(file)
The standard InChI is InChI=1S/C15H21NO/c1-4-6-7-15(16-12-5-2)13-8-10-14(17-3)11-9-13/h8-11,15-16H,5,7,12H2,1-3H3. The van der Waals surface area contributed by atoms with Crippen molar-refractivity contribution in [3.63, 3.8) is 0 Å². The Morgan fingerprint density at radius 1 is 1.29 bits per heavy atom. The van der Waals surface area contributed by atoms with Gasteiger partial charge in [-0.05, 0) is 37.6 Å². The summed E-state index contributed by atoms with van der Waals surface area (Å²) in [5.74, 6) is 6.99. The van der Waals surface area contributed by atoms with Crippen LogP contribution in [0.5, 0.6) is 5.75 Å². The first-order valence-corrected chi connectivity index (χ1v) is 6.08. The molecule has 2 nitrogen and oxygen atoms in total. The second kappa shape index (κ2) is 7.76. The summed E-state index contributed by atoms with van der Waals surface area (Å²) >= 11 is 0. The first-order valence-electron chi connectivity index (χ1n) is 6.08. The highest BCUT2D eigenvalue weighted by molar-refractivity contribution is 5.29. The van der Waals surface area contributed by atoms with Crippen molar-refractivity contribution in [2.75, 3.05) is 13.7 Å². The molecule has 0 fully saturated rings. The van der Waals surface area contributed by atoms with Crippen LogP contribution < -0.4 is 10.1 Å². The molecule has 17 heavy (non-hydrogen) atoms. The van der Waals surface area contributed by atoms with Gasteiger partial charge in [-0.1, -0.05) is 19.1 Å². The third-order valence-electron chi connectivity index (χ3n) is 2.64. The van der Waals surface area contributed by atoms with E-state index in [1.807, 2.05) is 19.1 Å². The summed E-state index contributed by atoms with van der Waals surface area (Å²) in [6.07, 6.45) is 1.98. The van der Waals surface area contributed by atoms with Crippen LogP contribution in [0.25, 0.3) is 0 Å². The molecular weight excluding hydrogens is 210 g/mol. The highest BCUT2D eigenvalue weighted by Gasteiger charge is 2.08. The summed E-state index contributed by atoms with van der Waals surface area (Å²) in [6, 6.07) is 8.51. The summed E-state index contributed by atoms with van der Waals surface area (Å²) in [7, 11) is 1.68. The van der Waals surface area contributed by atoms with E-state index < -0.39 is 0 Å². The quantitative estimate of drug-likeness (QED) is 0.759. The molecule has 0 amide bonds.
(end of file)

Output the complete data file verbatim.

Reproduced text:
The standard InChI is InChI=1S/C15H21NO/c1-4-6-7-15(16-12-5-2)13-8-10-14(17-3)11-9-13/h8-11,15-16H,5,7,12H2,1-3H3. The van der Waals surface area contributed by atoms with Crippen molar-refractivity contribution in [3.63, 3.8) is 0 Å². The Morgan fingerprint density at radius 1 is 1.29 bits per heavy atom. The van der Waals surface area contributed by atoms with Gasteiger partial charge in [-0.05, 0) is 37.6 Å². The summed E-state index contributed by atoms with van der Waals surface area (Å²) in [5.74, 6) is 6.99. The van der Waals surface area contributed by atoms with Crippen LogP contribution in [0.5, 0.6) is 5.75 Å². The first-order valence-corrected chi connectivity index (χ1v) is 6.08. The molecule has 2 nitrogen and oxygen atoms in total. The second kappa shape index (κ2) is 7.76. The summed E-state index contributed by atoms with van der Waals surface area (Å²) >= 11 is 0. The first-order valence-electron chi connectivity index (χ1n) is 6.08. The highest BCUT2D eigenvalue weighted by molar-refractivity contribution is 5.29. The van der Waals surface area contributed by atoms with Crippen molar-refractivity contribution in [2.75, 3.05) is 13.7 Å². The molecule has 0 fully saturated rings. The van der Waals surface area contributed by atoms with Crippen LogP contribution < -0.4 is 10.1 Å². The molecule has 17 heavy (non-hydrogen) atoms. The van der Waals surface area contributed by atoms with Gasteiger partial charge in [-0.1, -0.05) is 19.1 Å². The third-order valence-electron chi connectivity index (χ3n) is 2.64. The van der Waals surface area contributed by atoms with E-state index in [1.807, 2.05) is 19.1 Å². The summed E-state index contributed by atoms with van der Waals surface area (Å²) in [6.07, 6.45) is 1.98. The van der Waals surface area contributed by atoms with Crippen LogP contribution in [0.25, 0.3) is 0 Å². The molecular weight excluding hydrogens is 210 g/mol. The highest BCUT2D eigenvalue weighted by Gasteiger charge is 2.08. The summed E-state index contributed by atoms with van der Waals surface area (Å²) in [6, 6.07) is 8.51. The summed E-state index contributed by atoms with van der Waals surface area (Å²) in [7, 11) is 1.68. The van der Waals surface area contributed by atoms with E-state index < -0.39 is 0 Å². The quantitative estimate of drug-likeness (QED) is 0.759. The molecule has 0 amide bonds.